I’m using openSUSE Linux with KDE Plasma.
I’d like to set up two user accounts on the same machine, and have these two share part of the same Home folder.
In particular, I want to set up two user accounts that will be used only be me, a personal one and a work-related one; my concern is not to protect files from an account to the other, but to keep these two scopes separated.
I’d like each of these two accounts to share the basic system and desktop environments files and settings, in order to have a unified working environment, so if I change, I.E. some keyboard shortcuts or customize the way the system behaves, I don’t have to do that twice. The settings that I’d like to be shared include applications related to the DE (Dolphin file manager, the terminal emulator).
I’d like to keep separated all the “user” files and applications that generally speaking don’t fall under the “system” category. So, documents, pictures, etc.. but also the settings of programs like Digikam that don’t natively support multiple user profiles.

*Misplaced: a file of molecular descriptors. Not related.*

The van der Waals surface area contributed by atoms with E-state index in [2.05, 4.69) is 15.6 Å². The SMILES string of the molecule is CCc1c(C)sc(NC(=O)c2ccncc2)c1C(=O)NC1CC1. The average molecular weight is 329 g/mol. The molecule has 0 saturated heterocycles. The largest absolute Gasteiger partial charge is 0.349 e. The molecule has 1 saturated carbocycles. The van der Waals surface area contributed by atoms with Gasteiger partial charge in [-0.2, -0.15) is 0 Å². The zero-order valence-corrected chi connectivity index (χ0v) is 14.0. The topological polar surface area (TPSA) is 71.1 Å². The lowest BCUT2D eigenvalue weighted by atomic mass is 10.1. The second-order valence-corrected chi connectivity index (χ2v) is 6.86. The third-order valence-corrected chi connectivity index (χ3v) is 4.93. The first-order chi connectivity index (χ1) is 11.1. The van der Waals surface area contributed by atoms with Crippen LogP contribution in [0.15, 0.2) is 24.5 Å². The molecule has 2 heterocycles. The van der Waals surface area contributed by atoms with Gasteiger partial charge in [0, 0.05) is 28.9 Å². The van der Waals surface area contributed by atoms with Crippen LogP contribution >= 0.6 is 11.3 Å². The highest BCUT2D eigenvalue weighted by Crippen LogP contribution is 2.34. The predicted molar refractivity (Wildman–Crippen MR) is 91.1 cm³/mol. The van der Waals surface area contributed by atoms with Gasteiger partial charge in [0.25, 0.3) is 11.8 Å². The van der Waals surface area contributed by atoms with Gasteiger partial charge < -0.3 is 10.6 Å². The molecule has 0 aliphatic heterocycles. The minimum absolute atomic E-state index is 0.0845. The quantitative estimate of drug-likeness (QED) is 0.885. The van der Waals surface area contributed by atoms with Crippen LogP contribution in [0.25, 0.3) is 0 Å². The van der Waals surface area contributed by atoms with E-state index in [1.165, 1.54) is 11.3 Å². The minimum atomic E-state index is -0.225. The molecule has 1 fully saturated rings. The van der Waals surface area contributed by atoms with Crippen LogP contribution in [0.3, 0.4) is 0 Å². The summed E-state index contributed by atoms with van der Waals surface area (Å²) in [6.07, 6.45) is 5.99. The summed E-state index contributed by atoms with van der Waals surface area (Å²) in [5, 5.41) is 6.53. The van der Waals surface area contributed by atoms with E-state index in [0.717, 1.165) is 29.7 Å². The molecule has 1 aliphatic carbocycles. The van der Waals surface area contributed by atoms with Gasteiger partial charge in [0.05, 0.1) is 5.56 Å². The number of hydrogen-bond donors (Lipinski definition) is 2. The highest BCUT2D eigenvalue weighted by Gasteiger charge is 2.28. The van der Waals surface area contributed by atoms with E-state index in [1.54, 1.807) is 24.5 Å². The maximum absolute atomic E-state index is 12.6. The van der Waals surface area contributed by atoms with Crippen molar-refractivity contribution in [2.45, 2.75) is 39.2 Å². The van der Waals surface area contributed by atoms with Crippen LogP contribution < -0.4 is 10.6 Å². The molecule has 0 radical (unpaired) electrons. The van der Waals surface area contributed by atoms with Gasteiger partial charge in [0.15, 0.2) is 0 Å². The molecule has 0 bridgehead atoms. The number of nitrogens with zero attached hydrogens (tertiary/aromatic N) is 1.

I hope that all of this is clear. I can also settle on separate only the personal files and share all the settings (basically only the hidden files on the home folder).
Is it feasible to do so in a reasonable way? Or it will only result in a supreme mess?
The simple solution would be to use symbolic links which are set up during log-in after creating both users with the same group and home directory and a
umask of 0002.
Then create subdirectories
$HOME/work and create or move there the directories you want to be independent (eg
mv $HOME/Documents $HOME/home,
mkdir $HOME/work/Documents, etc).
Now in one of your log-in scripts (eg
$HOME/.bashrc) check which log-in you are using and make the links:-
if "$(whoami)" == "WorkName" then ln -sf "$HOME/work/Documents" "$HOME/Documents" ...... else ln -sf "$HOME/home/Documents" "$HOME/Documents" ...... fi
That as I said is the simple solution, but its main disadvantage is that if you concurrently log in as the other user (using
ssh) then it will either upset an existing session if it’s an interactive log-in or access the wrong directories if not.
The only way I see round this is to have separate home directories for each log-in and setting up links for each file and directory that you want shared, but this will involve a lot more links and it will entail constant vigilance as each new shared file or directory is added, eg on the installation of new software packages.